About one year after the end of the first observational run and six months after the first CoRoT data delivery, we comment the data exploitation progress for different types of stars. We consider first results to illustrate how these data of unprecedented quality shed a new light on the field of stellar seismology. [less ▲]

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See detailThe Seismology Programme of CoRoT
Michel, Eric; Baglin, A.; Auvergne, M. et al

in Proceedings of "The CoRoT Mission Pre-Launch Status - Stellar Seismology and Planet Finding (2006, November 01)

We introduce the main lines and specificities of the CoRoT Seismology Core Programme. The development and consolidation of this programme has been made in the framework of the CoRoT Seismology Working ... [more ▼]

We introduce the main lines and specificities of the CoRoT Seismology Core Programme. The development and consolidation of this programme has been made in the framework of the CoRoT Seismology Working Group. With a few illustrative examples, we show how CoRoT data will help to address various problems associated with present open questions of stellar structure and evolution. [less ▲]

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See detailRadiative forces and pulsation in beta Cephei stars
Bourge, P*-O; Alecian, G.; Thoul, Anne ULg et al

in Communications in Asteroseismology (2006), 147

Recently radiatively-driven diffusion in beta Cephei stars has been suggested as a possible explanation to account for excitation of the observed oscillation modes of the beta Cephei stars nu Eridani and ... [more ▼]

Recently radiatively-driven diffusion in beta Cephei stars has been suggested as a possible explanation to account for excitation of the observed oscillation modes of the beta Cephei stars nu Eridani and 12 Lacertae. Preliminary results (Bourge and Alecian 2006) show that microscopic diffusion of iron could indeed occur in a region situated just above the opacity bump of the iron group elements. This diffusion has little influence on the position of the star in the HR diagram and on the spectrum of low radial order eigenfrequencies. It does, however, increase the number of excited frequencies. We show here that the ratio between the number of p-modes to the number of g-modes could be used as a signature of this diffusion process. [less ▲]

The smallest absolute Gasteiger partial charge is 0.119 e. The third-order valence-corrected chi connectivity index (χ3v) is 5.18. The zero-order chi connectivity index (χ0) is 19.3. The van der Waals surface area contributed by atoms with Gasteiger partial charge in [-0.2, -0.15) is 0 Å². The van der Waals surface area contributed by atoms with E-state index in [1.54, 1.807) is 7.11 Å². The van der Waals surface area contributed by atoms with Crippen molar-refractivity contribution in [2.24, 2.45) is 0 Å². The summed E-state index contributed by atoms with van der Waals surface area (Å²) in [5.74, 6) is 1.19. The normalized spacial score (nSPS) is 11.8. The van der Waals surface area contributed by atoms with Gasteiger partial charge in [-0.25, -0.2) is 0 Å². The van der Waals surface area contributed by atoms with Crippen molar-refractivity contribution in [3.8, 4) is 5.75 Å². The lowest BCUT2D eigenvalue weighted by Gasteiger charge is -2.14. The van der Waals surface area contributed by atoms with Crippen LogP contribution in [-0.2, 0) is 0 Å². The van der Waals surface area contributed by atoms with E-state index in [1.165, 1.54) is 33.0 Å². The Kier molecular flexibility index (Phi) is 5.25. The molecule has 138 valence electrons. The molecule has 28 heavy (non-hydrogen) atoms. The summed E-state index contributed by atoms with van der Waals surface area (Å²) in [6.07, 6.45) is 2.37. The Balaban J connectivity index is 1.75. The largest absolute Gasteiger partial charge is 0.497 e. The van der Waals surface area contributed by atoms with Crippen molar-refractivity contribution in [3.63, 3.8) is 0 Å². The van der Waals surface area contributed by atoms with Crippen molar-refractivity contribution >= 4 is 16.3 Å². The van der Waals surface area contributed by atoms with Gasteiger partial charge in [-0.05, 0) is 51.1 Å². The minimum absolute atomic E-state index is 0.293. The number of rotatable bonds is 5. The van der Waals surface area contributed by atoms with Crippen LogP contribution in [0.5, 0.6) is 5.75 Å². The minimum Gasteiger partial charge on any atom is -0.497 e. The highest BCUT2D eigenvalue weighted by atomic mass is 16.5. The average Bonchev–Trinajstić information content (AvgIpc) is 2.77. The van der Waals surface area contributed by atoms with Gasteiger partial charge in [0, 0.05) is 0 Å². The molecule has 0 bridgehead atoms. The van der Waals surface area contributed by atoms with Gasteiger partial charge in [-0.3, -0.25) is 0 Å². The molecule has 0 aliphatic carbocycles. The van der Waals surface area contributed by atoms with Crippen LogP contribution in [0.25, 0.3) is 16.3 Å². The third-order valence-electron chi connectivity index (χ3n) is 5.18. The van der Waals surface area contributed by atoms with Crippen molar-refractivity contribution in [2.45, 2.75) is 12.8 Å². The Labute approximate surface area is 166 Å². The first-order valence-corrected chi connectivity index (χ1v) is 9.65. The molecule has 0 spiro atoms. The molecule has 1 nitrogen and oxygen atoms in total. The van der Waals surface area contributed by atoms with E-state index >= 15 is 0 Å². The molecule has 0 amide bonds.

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See detailAdditional science potential for COROT
Weiss, W. W.; Aerts, C.; Aigrain, S. et al

in Favata, F.; Aigrain, S.; Wilson, A. (Eds.) Stellar Structure and Habitable Planet Finding (2004, January 01)

Space experiments which are aiming towards asteroseismology and the detection of exoplanets, like COROT or MOST, Eddington and Kepler, are designed to deliver high precision photometric data. Obviously ... [more ▼]

Space experiments which are aiming towards asteroseismology and the detection of exoplanets, like COROT or MOST, Eddington and Kepler, are designed to deliver high precision photometric data. Obviously, they can be used also for other purposes than the primary science goals and in addition many other targets can or will be automatically observed simultaneously with the primary targets. As a consequence, fascinating possibilities for additional (parallel, secondary) science projects emerge. For COROT a dedicated working group was thus established with the goal to contribute any useful information which may optimize the scientific output of the mission. [less ▲]